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Roger Burns Innes
Lieutenant Commander, United States Navy
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Roger Burms Innes Vietnam Wall Rubbing

From a contemporary press report: 15 September 2000

Nearly 33 years after his plane was shot down over in coastal waters off North Vietnam, Navy Lieutenant Commander Roger B. Innes was buried on home soil Friday.

Innes was buried at Arlington National Cemetery in Virginia as National POW/MIA Recognition Day was marked with ceremonies across the country. Thousands of miles away, Innes story was told at Hickam Air Force Base in Hawaii, home to the Army lab that identified the remains of the long-missing radar operator.

The story is one about "the power of hope and determination," said Brigadier General Harry Axson Jr., commanding general of Joint Task Force/Full Accounting.

A Vietnamese fisherman found part of Innes' plane in 1995. His remains were recovered in 1998 and taken to Hickam where the Chicago native was identified last year.

"Many other families of U.S. servicemen are still waiting for answers," Axson said. "Today, perhaps like no other time in the history of American wars, has such an organized effort ... been mounted to resolve the fate of U.S. service members."

Axson read from a letter he received from Innes' sister, Gail Innes, in which she said "today's science and technology have made it possible for me and my family to at last have our answer. There are answers out there, sometimes in as little as 30 feet of water."

The pilot of the aircraft was Captain Leonard Murray Lee.


15 September 2000:

They were airborne over southeast Asia during the height of the Vietnam War. Navy Lieutenant Commander Roger Innes of Chicago vanished in Vietnam in 1967. Marine Master Sergeant Timothy Bodden of Downer's Grove also vanished in 1967. ABC7's I-team has learned that U.S. military officials have now solved the mystery of what happened to those two airmen from Illinois.

After 30 years, the remains of Commander Innes have been found in Vietnam and identified. The wreckage of master Sergeant Bodden's helicopter has been recovered in Laos.

The developments ease more than 30 years of frustration for family members.

The ABC7 I-Team has learned that both Illinois airmen have been positively identified and that the Deputy U.S. Defense Secretary was scheduled to make an announcement Friday morning during a POW/MIA memorial ceremony at the Pentagon.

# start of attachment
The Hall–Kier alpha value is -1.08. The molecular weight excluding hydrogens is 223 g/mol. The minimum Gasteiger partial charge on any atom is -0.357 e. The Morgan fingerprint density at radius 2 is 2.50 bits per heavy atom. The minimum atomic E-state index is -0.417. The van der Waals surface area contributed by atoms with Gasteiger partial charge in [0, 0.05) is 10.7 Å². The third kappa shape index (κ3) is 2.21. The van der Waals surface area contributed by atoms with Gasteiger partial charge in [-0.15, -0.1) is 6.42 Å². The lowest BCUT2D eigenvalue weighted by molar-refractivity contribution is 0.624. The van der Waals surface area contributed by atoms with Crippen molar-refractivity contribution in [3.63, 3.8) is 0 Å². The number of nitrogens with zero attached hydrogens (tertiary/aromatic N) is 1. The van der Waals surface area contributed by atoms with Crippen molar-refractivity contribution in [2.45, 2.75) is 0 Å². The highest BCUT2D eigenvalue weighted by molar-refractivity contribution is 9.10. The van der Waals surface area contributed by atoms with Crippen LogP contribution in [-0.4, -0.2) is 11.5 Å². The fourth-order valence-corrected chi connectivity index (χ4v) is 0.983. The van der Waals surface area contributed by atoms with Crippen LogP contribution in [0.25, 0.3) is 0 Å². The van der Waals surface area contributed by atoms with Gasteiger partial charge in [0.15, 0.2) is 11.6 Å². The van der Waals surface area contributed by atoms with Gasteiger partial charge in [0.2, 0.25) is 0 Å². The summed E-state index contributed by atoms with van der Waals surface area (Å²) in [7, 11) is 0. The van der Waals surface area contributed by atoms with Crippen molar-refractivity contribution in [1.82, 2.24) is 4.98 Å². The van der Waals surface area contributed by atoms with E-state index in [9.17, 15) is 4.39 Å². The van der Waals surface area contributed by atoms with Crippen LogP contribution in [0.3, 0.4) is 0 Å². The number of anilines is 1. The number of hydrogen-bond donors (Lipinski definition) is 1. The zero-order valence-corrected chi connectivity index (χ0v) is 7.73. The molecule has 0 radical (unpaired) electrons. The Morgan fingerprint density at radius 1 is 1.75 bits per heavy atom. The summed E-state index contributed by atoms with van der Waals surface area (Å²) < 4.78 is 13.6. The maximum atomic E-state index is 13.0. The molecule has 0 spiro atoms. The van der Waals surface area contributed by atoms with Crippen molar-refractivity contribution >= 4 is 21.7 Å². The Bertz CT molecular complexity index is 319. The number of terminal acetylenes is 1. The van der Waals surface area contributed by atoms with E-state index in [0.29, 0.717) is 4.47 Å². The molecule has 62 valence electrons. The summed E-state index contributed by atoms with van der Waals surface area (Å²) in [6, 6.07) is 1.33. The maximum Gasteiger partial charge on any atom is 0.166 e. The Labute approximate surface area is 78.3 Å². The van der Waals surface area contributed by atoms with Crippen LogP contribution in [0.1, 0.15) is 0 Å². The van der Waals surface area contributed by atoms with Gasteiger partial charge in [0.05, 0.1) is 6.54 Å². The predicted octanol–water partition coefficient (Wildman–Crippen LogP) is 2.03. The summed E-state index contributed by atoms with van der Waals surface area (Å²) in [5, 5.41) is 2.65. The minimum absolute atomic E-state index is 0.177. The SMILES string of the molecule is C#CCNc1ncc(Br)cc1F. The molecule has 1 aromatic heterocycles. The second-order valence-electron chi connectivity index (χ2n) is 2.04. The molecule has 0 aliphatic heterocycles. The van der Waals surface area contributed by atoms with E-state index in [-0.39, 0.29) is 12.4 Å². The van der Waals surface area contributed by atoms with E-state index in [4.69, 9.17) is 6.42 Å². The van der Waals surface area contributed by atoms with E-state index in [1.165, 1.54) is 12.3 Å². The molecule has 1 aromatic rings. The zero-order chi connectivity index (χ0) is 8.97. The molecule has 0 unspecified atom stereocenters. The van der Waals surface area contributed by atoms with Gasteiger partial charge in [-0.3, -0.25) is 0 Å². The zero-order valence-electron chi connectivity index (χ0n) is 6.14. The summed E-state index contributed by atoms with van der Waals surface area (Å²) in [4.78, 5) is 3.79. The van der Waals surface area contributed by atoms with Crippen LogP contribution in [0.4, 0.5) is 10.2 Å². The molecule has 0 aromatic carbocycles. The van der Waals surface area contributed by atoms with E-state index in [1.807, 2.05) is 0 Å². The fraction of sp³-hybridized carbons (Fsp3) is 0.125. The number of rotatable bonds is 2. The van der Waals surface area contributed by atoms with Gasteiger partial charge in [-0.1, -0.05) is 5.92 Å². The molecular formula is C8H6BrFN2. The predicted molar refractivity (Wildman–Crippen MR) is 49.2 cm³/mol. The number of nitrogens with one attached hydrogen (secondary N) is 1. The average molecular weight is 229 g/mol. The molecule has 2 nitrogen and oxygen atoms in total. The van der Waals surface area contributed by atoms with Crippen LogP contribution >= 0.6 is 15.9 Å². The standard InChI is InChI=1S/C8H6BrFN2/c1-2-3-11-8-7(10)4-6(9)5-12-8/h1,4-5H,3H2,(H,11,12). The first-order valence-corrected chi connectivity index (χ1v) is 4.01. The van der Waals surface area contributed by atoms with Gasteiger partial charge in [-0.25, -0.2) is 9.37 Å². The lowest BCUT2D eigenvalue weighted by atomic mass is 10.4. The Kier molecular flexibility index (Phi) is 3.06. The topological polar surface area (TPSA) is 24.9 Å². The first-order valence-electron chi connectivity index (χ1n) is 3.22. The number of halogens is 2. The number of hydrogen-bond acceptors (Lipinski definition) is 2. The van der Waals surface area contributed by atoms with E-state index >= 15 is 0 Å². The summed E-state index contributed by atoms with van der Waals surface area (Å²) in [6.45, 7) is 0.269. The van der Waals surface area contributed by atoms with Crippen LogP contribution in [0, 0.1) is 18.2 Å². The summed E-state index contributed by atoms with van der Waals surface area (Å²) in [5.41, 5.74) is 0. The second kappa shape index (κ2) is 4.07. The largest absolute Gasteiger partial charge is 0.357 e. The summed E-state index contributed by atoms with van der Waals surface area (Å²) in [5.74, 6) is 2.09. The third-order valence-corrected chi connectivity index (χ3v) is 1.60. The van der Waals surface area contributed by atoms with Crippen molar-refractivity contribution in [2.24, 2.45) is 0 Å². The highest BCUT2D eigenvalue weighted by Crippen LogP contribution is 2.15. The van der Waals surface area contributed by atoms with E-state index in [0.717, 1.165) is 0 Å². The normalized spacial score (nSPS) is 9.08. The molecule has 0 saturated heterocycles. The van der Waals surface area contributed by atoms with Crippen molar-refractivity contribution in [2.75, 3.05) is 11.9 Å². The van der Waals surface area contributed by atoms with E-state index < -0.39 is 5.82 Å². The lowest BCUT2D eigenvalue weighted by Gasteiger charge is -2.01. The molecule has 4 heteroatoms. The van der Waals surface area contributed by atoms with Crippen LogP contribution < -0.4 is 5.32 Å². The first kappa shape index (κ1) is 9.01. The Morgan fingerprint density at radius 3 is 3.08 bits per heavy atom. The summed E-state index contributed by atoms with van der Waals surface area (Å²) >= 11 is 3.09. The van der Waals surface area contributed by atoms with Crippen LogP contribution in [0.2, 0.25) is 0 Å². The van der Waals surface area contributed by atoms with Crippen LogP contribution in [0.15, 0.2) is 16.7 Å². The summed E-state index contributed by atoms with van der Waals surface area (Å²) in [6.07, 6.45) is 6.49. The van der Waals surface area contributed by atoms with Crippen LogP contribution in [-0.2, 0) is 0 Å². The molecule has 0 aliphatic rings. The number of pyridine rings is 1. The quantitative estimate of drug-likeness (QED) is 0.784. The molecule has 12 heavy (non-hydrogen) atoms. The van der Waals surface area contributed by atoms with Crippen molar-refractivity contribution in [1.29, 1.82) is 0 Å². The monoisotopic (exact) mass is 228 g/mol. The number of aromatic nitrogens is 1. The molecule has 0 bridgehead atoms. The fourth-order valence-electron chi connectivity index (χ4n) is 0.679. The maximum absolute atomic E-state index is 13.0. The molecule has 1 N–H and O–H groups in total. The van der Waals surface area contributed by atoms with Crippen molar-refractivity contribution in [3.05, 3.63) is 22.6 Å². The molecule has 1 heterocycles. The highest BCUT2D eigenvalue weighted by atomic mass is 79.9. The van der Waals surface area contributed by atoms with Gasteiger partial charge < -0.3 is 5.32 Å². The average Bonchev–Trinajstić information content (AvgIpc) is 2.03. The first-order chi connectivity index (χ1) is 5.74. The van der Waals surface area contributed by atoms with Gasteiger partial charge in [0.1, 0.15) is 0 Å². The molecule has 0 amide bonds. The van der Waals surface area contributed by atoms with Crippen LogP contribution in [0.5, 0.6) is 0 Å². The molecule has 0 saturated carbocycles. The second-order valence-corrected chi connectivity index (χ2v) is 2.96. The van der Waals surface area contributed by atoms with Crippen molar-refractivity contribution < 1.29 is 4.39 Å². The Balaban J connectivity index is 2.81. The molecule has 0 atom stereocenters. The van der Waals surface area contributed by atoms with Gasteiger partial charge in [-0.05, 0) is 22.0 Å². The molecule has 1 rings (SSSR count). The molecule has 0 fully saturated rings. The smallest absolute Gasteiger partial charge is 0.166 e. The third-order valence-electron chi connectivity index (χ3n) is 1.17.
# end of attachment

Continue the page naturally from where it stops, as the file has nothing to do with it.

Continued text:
What the I-Team can show you is the story of how all this came about -- a story that spans five decades.

Two days after Christmas, 1967, U.S. fighter aircraft lift off for a mission over North Vietnam. The radarman aboard one F-4B Phantom jet is Navy. Lieutenant Commander Roger Burns Innes from Chicago.

Innes' plane never made it back to the carrier Kitty Hawk. He and the pilot were listed as missing in action and after the war designated as presumed dead.

Innes' sister Gail and the National League of POW/MIA Families have spent years pressuring the military to search for 2,000 missing soldiers.

In 1992 teams of U.S. investigators began searching Vietnam for the missing soldiers, and collecting clues from local fisherman, that eventually led them to Innes' remains.

"They said they had interviewed villagers who said 'We keep catching our nets on something' and they went back and found that it could be the site where my brother crashed," said Gail Innes.

One villager interviewed by U.S. investigators claimed to have shot down a low-flying plane with a rifle in 1967 at a spot where excavation teams arrived to search for Innes' remains.

Divers quickly located wreckage from the jet. They pulled up plane parts and the crew's personal possessions. And they found skeletal remains.

DNA tests on bone fragments matched the DNA provided by Gail Innes. According to an Army case file obtained by the I-Team, the remains were Roger Innes.

"I am so relieved because I know now he wasn't tortured and that he died on impact," said Gail. "I never thought in my wildest dreams that I'd ever get an answer...it's a miracle."

On Friday morning, Gail Innes, relatives and friends gathered at Arlington National Cemetery where Roger will be buried with full military honors almost 33 years after he died.

In his casket will be a POW/MIA bracelet that his sister wore for many years.

"I wanted him back in his own country. I wanted him home, is what I wanted," said Gail.

The road home comes up short for the other airman, Master Sergeant Timothy Bodden. Bodden grew up in west suburban Downer's Grove. His family now lives south of Decatur.

"About 30 days ago, the Marines made a visit to our home here," said Richard Bodden, Timothy's brother.

What they told Bodden's brother and mother was that his helicopter wreckage had been recovered in Laos where it crashed on June 3, 1967. The remains of three crewmen were identified by DNA tests. There was no DNA match for Bodden, but the military has concluded Bodden died in the crash.

"It's just a sense of relief. It's just a reality that's all there is," said Richard Bodden.

"I know this is as much as I'm ever going to know," said Dorothy Semraw, Sgt. Bodden's mother. "We do know Tim was killed from the reports of men in the helicopter and ones who got away. We know he was hit from the bottom as he rose. Hit once, fell down, got up and fell and never got up again."

American military officials at the Pentagon are expected to announce next week what we've just told you, the identification of Master Sergeant Tim Bodden and the others who died in that Indochina helicopter crash more than 30 years ago.